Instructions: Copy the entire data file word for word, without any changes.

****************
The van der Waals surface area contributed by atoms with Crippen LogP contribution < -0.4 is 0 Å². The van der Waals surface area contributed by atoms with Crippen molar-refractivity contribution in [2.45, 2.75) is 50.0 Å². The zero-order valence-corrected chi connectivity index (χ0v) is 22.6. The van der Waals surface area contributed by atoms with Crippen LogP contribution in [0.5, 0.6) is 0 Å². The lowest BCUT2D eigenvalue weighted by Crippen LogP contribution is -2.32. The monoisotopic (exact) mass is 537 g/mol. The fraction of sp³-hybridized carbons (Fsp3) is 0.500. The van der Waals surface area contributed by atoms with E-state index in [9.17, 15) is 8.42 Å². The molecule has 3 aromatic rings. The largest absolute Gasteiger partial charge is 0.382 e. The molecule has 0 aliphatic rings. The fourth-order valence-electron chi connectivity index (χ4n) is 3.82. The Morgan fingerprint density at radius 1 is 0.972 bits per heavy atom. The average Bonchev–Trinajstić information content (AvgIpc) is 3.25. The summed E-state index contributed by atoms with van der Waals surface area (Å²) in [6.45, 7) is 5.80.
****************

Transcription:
The van der Waals surface area contributed by atoms with Crippen LogP contribution < -0.4 is 0 Å². The van der Waals surface area contributed by atoms with Crippen molar-refractivity contribution in [2.45, 2.75) is 50.0 Å². The zero-order valence-corrected chi connectivity index (χ0v) is 22.6. The van der Waals surface area contributed by atoms with Crippen LogP contribution in [0.5, 0.6) is 0 Å². The lowest BCUT2D eigenvalue weighted by Crippen LogP contribution is -2.32. The monoisotopic (exact) mass is 537 g/mol. The fraction of sp³-hybridized carbons (Fsp3) is 0.500. The van der Waals surface area contributed by atoms with E-state index in [9.17, 15) is 8.42 Å². The molecule has 3 aromatic rings. The largest absolute Gasteiger partial charge is 0.382 e. The molecule has 0 aliphatic rings. The fourth-order valence-electron chi connectivity index (χ4n) is 3.82. The Morgan fingerprint density at radius 1 is 0.972 bits per heavy atom. The average Bonchev–Trinajstić information content (AvgIpc) is 3.25. The summed E-state index contributed by atoms with van der Waals surface area (Å²) in [6.45, 7) is 5.80.